828 F2d 576 Building Service Employees Pension Trust Gm v. American Building Maintenance Co

828 F.2d 576

Health & Welfare Trust Fund, George Hardy, G.M. Kelso, as
Trustees of Building Service Employees Pension Trust and
Building Service Health & Welfare Trust Fund,

Nos. 86-2251, 86-2240.

United States Court of Appeals,
Ninth Circuit.

Argued and Submitted April 17, 1987.
Decided Sept. 22, 1987.

Philip M. Miller, San Francisco, Cal., for plaintiffs/appellants/cross-appellees.

J. Morrow Otis, San Francisco, Cal., for defendant/appellee/cross-appellant.

Appeal from the United States District Court for the Northern District of California.

Before KENNEDY, FERGUSON and WIGGINS, Circuit Judges.

KENNEDY, Circuit Judge:

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The Building Service Employees Pension Trust and Health and Welfare Trust (the Trusts) appeal the district court's grant of summary judgment in favor of Allied Building Maintenance Co. (ABM). We see a question of fact here, on the issue of mistake; and we reverse.


In early 1984, a conflict between the Trusts and ABM was resolved when ABM agreed to pay delinquent contributions for the years 1978, 1979, and 1980. Audits had revealed that delinquent contributions of $296,726.74 were owed to the Health and Welfare Trust and $146,718.29 were owed to the Pension Trust. ABM paid these principal sums to each Trust.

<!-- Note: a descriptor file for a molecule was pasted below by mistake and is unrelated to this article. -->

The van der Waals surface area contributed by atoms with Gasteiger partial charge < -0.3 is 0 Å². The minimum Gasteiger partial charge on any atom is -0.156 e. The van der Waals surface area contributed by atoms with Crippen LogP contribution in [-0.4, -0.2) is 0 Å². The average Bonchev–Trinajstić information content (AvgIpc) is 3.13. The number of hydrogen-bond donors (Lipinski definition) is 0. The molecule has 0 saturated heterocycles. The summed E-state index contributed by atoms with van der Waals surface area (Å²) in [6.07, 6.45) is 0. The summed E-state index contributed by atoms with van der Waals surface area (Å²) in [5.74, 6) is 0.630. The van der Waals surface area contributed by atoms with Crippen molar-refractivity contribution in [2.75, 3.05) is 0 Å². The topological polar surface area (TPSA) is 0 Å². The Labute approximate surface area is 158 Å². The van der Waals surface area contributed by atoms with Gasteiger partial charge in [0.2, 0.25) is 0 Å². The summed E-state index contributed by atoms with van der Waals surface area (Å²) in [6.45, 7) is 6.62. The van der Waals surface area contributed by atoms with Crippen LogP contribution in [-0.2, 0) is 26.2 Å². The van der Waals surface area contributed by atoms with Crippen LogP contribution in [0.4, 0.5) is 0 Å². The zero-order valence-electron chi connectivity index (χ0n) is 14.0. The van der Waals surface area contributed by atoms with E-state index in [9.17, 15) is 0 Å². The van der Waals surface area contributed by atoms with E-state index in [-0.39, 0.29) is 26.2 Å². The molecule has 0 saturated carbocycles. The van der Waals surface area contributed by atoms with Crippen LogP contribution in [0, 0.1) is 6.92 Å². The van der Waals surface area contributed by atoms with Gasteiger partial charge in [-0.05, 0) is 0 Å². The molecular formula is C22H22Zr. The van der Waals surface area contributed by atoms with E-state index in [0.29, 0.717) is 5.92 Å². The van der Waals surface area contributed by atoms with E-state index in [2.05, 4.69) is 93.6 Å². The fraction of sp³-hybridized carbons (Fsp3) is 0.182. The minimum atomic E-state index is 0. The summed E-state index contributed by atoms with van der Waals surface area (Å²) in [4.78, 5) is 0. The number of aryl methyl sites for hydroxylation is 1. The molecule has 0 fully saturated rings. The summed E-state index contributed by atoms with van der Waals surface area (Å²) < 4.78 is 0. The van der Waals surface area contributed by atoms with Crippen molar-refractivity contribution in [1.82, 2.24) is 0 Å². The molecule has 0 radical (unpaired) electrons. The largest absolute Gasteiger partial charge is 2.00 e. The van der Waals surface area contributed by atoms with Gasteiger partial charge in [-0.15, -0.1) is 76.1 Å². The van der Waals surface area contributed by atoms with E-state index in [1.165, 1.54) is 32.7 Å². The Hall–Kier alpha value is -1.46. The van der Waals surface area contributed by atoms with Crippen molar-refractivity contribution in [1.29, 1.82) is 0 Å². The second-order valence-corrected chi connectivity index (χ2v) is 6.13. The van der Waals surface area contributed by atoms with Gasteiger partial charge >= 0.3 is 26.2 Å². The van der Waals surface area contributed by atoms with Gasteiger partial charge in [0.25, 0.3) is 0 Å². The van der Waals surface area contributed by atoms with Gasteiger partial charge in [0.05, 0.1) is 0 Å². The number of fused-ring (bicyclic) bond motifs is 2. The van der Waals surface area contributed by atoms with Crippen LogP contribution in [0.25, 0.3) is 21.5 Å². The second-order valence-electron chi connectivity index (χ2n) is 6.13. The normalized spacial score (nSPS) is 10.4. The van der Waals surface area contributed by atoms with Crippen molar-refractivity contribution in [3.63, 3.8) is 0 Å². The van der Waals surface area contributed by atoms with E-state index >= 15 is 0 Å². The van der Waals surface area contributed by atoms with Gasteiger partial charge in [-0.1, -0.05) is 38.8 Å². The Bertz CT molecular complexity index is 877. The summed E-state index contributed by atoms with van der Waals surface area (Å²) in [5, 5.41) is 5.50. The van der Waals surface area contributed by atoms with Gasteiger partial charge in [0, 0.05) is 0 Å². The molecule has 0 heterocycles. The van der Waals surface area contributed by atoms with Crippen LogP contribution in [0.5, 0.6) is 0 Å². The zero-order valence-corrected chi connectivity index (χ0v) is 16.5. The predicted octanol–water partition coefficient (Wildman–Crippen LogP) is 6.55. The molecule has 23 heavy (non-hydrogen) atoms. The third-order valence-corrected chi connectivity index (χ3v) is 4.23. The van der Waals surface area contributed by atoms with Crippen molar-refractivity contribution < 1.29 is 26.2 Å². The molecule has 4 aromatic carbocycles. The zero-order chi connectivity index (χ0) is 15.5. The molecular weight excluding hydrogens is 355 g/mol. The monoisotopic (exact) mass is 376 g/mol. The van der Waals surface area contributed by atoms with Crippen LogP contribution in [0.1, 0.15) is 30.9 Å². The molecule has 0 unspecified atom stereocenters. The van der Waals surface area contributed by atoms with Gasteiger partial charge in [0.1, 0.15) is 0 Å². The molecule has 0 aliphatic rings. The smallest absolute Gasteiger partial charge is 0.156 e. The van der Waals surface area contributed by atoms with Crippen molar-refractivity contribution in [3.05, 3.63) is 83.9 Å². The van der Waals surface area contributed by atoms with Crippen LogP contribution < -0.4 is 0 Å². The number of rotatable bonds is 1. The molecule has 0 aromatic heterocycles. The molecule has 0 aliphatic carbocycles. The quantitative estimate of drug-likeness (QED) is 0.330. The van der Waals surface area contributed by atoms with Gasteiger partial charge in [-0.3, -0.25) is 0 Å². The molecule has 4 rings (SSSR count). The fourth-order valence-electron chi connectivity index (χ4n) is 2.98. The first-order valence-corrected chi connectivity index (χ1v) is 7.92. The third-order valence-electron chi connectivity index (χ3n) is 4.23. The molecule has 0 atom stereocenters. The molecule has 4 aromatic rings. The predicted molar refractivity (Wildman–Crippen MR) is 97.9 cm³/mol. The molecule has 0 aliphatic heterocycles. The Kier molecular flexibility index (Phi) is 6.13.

The Trusts next demanded interest on the principal that ABM had paid, and it is the interest dispute which concerns us here. ABM calculated its potential liability to be as much as $200,000. It asked Elizabeth Leavy, the Trusts' attorney, to designate the appropriate party handling the matter on behalf of the Trusts and the exact amount of interest demanded by the Trusts.


On November 16, 1984, attorney Leavy wrote ABM that she had been authorized to act for the Trusts. She demanded interest; but, the Trusts now allege, her papers contained a glaring mistake. Leavy calculated, and demanded, only the interest owed on the $296,726.74 paid to the Health and Welfare Trust. No mention was made of interest on the $146,718.29 paid to the Pension Trust.1


ABM counter-offered around $85,000; Leavy replied that she was not authorized to accept less than $114,198.55, which represented simple rather than compound interest. Leavy threatened litigation if this last demand was not accepted at once; the demand, of course, was still based on interest for only the one Trust, not both. ABM agreed to Leavy's terms.


By letter of December 27, 1984, Leavy confirmed her understanding that the $114,198.55 check constituted full settlement of the Trusts' claims for interest. A release clause on the back of the check set this forth as well. After the check was negotiated, Leavy realized her mistake and attempted to persuade ABM to tender the additional interest owed to the Pension Trust. ABM refused. Litigation followed.